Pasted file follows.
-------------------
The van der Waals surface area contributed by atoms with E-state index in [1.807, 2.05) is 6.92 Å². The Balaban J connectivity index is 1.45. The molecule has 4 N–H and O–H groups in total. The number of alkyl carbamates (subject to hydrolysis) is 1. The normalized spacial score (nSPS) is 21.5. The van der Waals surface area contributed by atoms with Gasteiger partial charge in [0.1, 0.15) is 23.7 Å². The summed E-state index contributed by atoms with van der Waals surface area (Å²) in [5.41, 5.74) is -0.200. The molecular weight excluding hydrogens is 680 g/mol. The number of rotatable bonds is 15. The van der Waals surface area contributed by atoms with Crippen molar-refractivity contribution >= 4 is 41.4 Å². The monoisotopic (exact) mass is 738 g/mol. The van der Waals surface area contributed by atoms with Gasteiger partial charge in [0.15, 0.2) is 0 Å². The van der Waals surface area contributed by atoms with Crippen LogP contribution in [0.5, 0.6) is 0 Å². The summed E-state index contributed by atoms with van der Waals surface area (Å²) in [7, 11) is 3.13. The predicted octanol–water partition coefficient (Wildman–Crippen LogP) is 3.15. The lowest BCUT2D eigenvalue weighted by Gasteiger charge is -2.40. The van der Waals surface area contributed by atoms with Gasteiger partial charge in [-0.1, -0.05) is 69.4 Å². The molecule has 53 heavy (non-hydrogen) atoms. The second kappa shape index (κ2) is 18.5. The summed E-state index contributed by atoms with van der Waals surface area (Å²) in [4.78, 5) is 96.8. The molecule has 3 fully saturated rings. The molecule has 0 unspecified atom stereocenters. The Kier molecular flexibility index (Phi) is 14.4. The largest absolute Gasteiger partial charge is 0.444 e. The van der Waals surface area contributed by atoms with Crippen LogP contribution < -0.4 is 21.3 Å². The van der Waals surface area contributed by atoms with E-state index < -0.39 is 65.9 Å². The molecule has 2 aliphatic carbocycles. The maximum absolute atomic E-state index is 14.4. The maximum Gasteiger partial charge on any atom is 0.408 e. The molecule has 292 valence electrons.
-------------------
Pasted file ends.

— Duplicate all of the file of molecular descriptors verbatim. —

The van der Waals surface area contributed by atoms with E-state index in [1.807, 2.05) is 6.92 Å². The Balaban J connectivity index is 1.45. The molecule has 4 N–H and O–H groups in total. The number of alkyl carbamates (subject to hydrolysis) is 1. The normalized spacial score (nSPS) is 21.5. The van der Waals surface area contributed by atoms with Gasteiger partial charge in [0.1, 0.15) is 23.7 Å². The summed E-state index contributed by atoms with van der Waals surface area (Å²) in [5.41, 5.74) is -0.200. The molecular weight excluding hydrogens is 680 g/mol. The number of rotatable bonds is 15. The van der Waals surface area contributed by atoms with Crippen molar-refractivity contribution >= 4 is 41.4 Å². The monoisotopic (exact) mass is 738 g/mol. The van der Waals surface area contributed by atoms with Gasteiger partial charge in [0.15, 0.2) is 0 Å². The van der Waals surface area contributed by atoms with Crippen LogP contribution in [0.5, 0.6) is 0 Å². The summed E-state index contributed by atoms with van der Waals surface area (Å²) in [7, 11) is 3.13. The predicted octanol–water partition coefficient (Wildman–Crippen LogP) is 3.15. The lowest BCUT2D eigenvalue weighted by Gasteiger charge is -2.40. The van der Waals surface area contributed by atoms with Gasteiger partial charge in [-0.1, -0.05) is 69.4 Å². The molecule has 53 heavy (non-hydrogen) atoms. The second kappa shape index (κ2) is 18.5. The summed E-state index contributed by atoms with van der Waals surface area (Å²) in [4.78, 5) is 96.8. The molecule has 3 fully saturated rings. The molecule has 0 unspecified atom stereocenters. The Kier molecular flexibility index (Phi) is 14.4. The largest absolute Gasteiger partial charge is 0.444 e. The van der Waals surface area contributed by atoms with Crippen LogP contribution < -0.4 is 21.3 Å². The van der Waals surface area contributed by atoms with E-state index < -0.39 is 65.9 Å². The molecule has 2 aliphatic carbocycles. The maximum absolute atomic E-state index is 14.4. The maximum Gasteiger partial charge on any atom is 0.408 e. The molecule has 292 valence electrons.